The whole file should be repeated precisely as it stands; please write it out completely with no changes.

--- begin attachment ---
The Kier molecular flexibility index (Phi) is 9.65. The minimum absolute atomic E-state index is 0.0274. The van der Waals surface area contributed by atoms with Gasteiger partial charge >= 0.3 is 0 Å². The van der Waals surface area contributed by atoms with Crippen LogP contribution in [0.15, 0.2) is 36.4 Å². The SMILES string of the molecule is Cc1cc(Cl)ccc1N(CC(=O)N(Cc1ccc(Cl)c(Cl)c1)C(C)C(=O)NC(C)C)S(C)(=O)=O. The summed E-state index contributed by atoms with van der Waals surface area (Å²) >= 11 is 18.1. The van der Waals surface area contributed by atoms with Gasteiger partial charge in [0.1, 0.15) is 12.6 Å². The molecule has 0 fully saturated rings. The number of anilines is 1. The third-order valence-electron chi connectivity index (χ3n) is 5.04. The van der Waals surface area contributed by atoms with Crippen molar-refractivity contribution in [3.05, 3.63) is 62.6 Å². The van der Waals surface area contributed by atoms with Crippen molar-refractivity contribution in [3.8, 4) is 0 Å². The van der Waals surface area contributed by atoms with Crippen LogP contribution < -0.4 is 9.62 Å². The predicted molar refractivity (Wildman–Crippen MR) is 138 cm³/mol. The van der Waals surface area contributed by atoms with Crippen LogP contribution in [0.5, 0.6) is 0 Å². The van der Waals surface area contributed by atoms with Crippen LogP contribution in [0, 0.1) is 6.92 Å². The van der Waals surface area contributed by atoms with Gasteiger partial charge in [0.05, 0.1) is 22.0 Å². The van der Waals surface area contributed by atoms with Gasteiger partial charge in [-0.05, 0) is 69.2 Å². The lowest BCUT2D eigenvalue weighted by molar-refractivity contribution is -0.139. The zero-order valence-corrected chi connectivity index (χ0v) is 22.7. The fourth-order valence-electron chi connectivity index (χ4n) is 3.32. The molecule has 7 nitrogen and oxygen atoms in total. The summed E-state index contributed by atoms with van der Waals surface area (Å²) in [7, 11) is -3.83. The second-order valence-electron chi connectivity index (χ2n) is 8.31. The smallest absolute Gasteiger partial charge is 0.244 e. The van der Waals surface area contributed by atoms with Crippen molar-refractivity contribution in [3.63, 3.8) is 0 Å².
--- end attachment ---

The Kier molecular flexibility index (Phi) is 9.65. The minimum absolute atomic E-state index is 0.0274. The van der Waals surface area contributed by atoms with Gasteiger partial charge >= 0.3 is 0 Å². The van der Waals surface area contributed by atoms with Crippen LogP contribution in [0.15, 0.2) is 36.4 Å². The SMILES string of the molecule is Cc1cc(Cl)ccc1N(CC(=O)N(Cc1ccc(Cl)c(Cl)c1)C(C)C(=O)NC(C)C)S(C)(=O)=O. The summed E-state index contributed by atoms with van der Waals surface area (Å²) >= 11 is 18.1. The van der Waals surface area contributed by atoms with Gasteiger partial charge in [0.1, 0.15) is 12.6 Å². The molecule has 0 fully saturated rings. The number of anilines is 1. The third-order valence-electron chi connectivity index (χ3n) is 5.04. The van der Waals surface area contributed by atoms with Crippen molar-refractivity contribution in [3.05, 3.63) is 62.6 Å². The van der Waals surface area contributed by atoms with Crippen molar-refractivity contribution in [3.8, 4) is 0 Å². The van der Waals surface area contributed by atoms with Crippen LogP contribution < -0.4 is 9.62 Å². The predicted molar refractivity (Wildman–Crippen MR) is 138 cm³/mol. The van der Waals surface area contributed by atoms with Crippen LogP contribution in [0.5, 0.6) is 0 Å². The van der Waals surface area contributed by atoms with Crippen LogP contribution in [0, 0.1) is 6.92 Å². The van der Waals surface area contributed by atoms with Gasteiger partial charge in [0.05, 0.1) is 22.0 Å². The van der Waals surface area contributed by atoms with Gasteiger partial charge in [-0.05, 0) is 69.2 Å². The lowest BCUT2D eigenvalue weighted by molar-refractivity contribution is -0.139. The zero-order valence-corrected chi connectivity index (χ0v) is 22.7. The fourth-order valence-electron chi connectivity index (χ4n) is 3.32. The molecule has 7 nitrogen and oxygen atoms in total. The summed E-state index contributed by atoms with van der Waals surface area (Å²) in [7, 11) is -3.83. The second-order valence-electron chi connectivity index (χ2n) is 8.31. The smallest absolute Gasteiger partial charge is 0.244 e. The van der Waals surface area contributed by atoms with Crippen molar-refractivity contribution in [3.63, 3.8) is 0 Å².